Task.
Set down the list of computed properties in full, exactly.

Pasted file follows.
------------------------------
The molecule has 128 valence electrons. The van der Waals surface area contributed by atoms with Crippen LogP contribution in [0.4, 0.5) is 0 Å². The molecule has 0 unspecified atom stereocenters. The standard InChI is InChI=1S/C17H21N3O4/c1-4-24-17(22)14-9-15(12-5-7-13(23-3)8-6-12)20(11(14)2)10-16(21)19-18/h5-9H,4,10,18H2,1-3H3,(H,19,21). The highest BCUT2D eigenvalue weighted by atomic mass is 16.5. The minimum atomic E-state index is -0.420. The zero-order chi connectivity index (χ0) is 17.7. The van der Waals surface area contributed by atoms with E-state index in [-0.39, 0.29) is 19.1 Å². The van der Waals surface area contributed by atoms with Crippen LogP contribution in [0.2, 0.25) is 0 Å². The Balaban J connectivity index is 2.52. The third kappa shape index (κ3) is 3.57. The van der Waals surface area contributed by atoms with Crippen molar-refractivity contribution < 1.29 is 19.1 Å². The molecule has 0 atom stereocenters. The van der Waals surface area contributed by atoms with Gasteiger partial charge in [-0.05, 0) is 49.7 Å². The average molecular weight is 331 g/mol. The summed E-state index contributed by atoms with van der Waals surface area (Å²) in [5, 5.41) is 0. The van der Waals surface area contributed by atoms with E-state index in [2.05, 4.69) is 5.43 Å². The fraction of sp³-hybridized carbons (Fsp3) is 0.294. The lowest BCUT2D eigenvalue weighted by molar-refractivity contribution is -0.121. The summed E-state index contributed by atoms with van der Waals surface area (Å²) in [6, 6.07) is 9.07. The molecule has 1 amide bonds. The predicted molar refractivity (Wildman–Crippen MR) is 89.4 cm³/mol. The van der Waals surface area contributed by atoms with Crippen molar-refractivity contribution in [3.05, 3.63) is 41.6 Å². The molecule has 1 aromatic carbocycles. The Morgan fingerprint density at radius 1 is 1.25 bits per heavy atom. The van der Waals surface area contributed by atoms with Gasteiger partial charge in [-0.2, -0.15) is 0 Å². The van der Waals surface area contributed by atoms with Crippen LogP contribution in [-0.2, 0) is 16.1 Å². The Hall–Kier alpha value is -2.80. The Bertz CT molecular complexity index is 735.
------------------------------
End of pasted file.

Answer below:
The molecule has 128 valence electrons. The van der Waals surface area contributed by atoms with Crippen LogP contribution in [0.4, 0.5) is 0 Å². The molecule has 0 unspecified atom stereocenters. The standard InChI is InChI=1S/C17H21N3O4/c1-4-24-17(22)14-9-15(12-5-7-13(23-3)8-6-12)20(11(14)2)10-16(21)19-18/h5-9H,4,10,18H2,1-3H3,(H,19,21). The highest BCUT2D eigenvalue weighted by atomic mass is 16.5. The minimum atomic E-state index is -0.420. The zero-order chi connectivity index (χ0) is 17.7. The van der Waals surface area contributed by atoms with E-state index in [-0.39, 0.29) is 19.1 Å². The van der Waals surface area contributed by atoms with Crippen LogP contribution in [0.2, 0.25) is 0 Å². The Balaban J connectivity index is 2.52. The third kappa shape index (κ3) is 3.57. The van der Waals surface area contributed by atoms with Crippen molar-refractivity contribution < 1.29 is 19.1 Å². The molecule has 0 atom stereocenters. The van der Waals surface area contributed by atoms with Gasteiger partial charge in [-0.05, 0) is 49.7 Å². The average molecular weight is 331 g/mol. The summed E-state index contributed by atoms with van der Waals surface area (Å²) in [5, 5.41) is 0. The van der Waals surface area contributed by atoms with E-state index in [2.05, 4.69) is 5.43 Å². The fraction of sp³-hybridized carbons (Fsp3) is 0.294. The lowest BCUT2D eigenvalue weighted by molar-refractivity contribution is -0.121. The summed E-state index contributed by atoms with van der Waals surface area (Å²) in [6, 6.07) is 9.07. The molecule has 1 amide bonds. The predicted molar refractivity (Wildman–Crippen MR) is 89.4 cm³/mol. The van der Waals surface area contributed by atoms with Crippen molar-refractivity contribution in [3.05, 3.63) is 41.6 Å². The molecule has 1 aromatic carbocycles. The Morgan fingerprint density at radius 1 is 1.25 bits per heavy atom. The van der Waals surface area contributed by atoms with Gasteiger partial charge in [-0.2, -0.15) is 0 Å². The van der Waals surface area contributed by atoms with Crippen LogP contribution in [-0.2, 0) is 16.1 Å². The Hall–Kier alpha value is -2.80. The Bertz CT molecular complexity index is 735.